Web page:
The Great Sabatini: Matterhorn

The new EP from Canadian grind metalers The Great Sabatini leaves a dirty big permanent indentation on the senses and psyche that is as welcome as it is destructive and intrusive. Matterhorn is no release to get your quick fix of infectious and undemanding pleasures from for it is a crippling, desensitising, and cruel intrusion that is far more rewarding and extensively satisfying. The EP leaves one grasping for a safety point, a ledge to use for some resemblance of security but the  eight tracks that make up the release only whip  away the balance and sure footing time and time again. It is not an easy listen but it deeply exhilarating and worth every single violation it delights in swamping its recipients with.

Formed in 2007 the Montreal quartet of Steve, Sean, Rob, and Joey (Sabatini) create sounds that have found themselves drenched in or pulled from the combined might of grindcore, math metal, sludge, noise rock, and progressive metal. They then twist them into a precise yet seemingly chaotic and openly oppressive dehabilitating corruption or as they call it and themselves, “swamp trench arithmetic.” Their first year saw the release of their debut EP Burning Wilderness and plenty of shows plus a coast to coast Canadian tour the following year, early evidence of the band work ethic. First album Sad Parade of Yesterdays arrived late 2009 supported by a North America tour, the band all the while picking up a formidable underground following and acclaim. Over the past years they have supported the likes of Coliseum, Today is the Day, Fuck the Facts, Threat Signal, Psyopus, and Bionic gaining further momentum if not yet the breakthrough their sounds deserve. The 7” single Napoleon Sodomite of last year accompanied what is an insatiable gigging regime the band seems to have but it is with Matterhorn that one feels they might at last find their deserved place in the attention and thoughts of the bigger musical world to stand nearer to the likes of Unsane, Today Is The Day, Botch and Converge.

Released through No List Records, Matterhorn attaches itself to the ear with rumbling riffs and a predatory bass in the opening City Limits. Soon it sidesteps in pace and tone into a caustic and intimidating questioning of the senses. It is a thick and muggy assault that takes its time like a jabbing boxer, finding the weak spot and bruising it with a towering intensity and seismically sonic probing. The vocals are coarse and intrusive to combine with the not so much brutal but heavily demanding sounds.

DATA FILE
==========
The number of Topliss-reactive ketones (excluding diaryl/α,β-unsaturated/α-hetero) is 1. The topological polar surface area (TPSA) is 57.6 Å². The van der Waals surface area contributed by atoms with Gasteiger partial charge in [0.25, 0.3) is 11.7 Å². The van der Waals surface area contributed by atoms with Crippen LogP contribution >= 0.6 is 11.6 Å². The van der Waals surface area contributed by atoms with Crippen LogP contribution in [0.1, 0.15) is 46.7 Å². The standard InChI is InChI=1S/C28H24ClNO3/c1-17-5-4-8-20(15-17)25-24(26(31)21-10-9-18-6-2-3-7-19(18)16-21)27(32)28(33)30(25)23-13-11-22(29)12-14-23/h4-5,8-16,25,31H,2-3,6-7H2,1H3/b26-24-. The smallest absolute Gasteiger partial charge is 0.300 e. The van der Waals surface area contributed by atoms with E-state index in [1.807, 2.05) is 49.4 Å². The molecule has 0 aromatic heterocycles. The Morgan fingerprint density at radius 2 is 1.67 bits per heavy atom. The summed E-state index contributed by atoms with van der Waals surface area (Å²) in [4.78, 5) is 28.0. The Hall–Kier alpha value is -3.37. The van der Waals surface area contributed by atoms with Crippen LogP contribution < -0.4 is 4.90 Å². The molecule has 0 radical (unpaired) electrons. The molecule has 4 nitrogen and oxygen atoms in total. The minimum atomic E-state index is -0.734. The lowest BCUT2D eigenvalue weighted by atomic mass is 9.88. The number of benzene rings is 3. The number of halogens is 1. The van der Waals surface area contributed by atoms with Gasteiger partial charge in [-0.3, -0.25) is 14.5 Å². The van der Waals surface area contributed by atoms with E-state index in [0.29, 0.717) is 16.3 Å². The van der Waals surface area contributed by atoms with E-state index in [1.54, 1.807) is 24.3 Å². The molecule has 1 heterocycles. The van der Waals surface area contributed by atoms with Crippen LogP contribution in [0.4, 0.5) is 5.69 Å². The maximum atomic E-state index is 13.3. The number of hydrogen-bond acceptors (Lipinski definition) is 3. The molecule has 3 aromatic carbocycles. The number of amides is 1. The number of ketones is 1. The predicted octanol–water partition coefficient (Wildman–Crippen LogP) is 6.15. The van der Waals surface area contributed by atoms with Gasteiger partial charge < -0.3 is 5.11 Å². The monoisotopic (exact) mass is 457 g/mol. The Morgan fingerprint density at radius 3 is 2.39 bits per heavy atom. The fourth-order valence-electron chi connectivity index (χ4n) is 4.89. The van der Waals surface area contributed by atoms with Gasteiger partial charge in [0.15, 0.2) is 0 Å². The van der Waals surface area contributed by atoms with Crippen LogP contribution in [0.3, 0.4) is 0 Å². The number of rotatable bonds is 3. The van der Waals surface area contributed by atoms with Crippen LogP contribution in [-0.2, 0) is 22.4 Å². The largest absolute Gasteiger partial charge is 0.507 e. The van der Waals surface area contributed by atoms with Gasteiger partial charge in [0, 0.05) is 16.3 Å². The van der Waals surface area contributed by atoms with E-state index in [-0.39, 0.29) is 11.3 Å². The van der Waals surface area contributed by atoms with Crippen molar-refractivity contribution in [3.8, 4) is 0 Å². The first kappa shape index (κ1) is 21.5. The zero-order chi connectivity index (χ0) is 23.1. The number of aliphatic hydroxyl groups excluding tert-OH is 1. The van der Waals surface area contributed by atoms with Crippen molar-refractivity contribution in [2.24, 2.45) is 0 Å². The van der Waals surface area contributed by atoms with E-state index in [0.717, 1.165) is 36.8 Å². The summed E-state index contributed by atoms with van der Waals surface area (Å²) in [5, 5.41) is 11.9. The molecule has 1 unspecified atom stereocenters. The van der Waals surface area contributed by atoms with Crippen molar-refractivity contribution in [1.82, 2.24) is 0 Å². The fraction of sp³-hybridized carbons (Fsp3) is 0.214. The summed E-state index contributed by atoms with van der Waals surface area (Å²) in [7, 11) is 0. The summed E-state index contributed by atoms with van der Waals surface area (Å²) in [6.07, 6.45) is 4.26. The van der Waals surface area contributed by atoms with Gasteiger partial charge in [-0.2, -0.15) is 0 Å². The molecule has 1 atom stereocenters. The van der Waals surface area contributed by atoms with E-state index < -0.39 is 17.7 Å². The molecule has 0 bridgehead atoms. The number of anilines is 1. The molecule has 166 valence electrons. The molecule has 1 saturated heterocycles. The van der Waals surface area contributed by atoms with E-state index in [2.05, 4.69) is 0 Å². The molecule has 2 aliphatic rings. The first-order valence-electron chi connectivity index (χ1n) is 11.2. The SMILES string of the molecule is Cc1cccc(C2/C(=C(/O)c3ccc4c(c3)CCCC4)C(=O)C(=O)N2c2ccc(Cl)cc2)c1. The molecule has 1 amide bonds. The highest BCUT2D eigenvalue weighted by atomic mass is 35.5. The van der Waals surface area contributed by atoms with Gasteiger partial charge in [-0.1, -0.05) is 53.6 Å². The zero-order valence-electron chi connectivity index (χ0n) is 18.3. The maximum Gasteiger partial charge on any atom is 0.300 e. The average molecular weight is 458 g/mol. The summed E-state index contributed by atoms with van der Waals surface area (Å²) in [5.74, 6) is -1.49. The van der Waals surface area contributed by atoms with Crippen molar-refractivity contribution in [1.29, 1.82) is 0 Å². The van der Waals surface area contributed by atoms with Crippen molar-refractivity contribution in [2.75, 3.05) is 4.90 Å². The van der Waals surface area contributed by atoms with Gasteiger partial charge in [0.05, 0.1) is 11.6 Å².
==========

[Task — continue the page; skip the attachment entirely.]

Zacios follows with again an opening fingering and teasing of the already inflicted wounds. Once inside it quickens its energy with concussive rhythms and a groove that winds tighter and tighter around its victim. It is raw with the baritone bass licking its lips as it prowls the song and the guitars cutting through with direct and intrusive melodic acidity. Nothing is clear cut in sound or intent with everything coated in feedback and filth dripping distortion but nor is it impossible to hear and enjoy the individual elements that make up the tsunami of intensity, the production perfectly appreciative and understanding of the sound.

The band throws one off kilter a little with Invisible Door, or rather lulls one into a sense of relief with its ambient soothing and beautiful yet disturbed atmosphere. With an emotive piano leading the way with estranged sampled voices and a marvellous distressed sax in the background the song takes one to a back street world, a place of shadows which then suddenly lurch out from the brilliant Null And Void. The song is the highlight of the release, muscular, threatening and opposingly vibrant, the track a persistent aggressor that leaves a breathless and grinning wasted wreck in its wake.

The closing duo of songs Wagons and Sad Parade of Yesterdays finish things up just as impressively. The first introduces itself with an ethnic like beckoning before expanding into a scorched mesh of incisively cutting guitars and overwhelming impactful energy. The closing ten minute Sad Parade of Yesterdays is the most impressive if not the favourite on Matterhorn. The track reflects the EP title in its massive heights of quality and invention from the band. The most progressive and stirringly open song it brings all the impressive elements of the band to a full and breathtaking journey.

Matterhorn is accompanied by free digital release The Royal We EP produced by Topon Das of Fuck the Facts which offers more of the same excellent and challenging sounds. The Great Sabatini takes your senses and thoughts to leave them floundering, whimpering and enthralled not to mention deeply satisfied.

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Void of Kings: If Ever Hades Spoke

If Ever Hades Spoke from metalcore/melodic death metal band Void Of Kings is another release that managed to so far escape a review since it was sent through to us but we always get there in the end which is good as the EP is a rather tasty little beast that grabs attention with its intense demanding sounds whilst showing the band as one with much promise.

The band was formed in 2010 and has shared stages with the likes of Impending Doom, Becoming the Archetype, Periphery as well as taking part in the 2011 Thrash and Burn tour, already in their short but impressive life. If Ever Hades Spoke is the debut from the band which since its release has marked them as ones to definitely watch out for.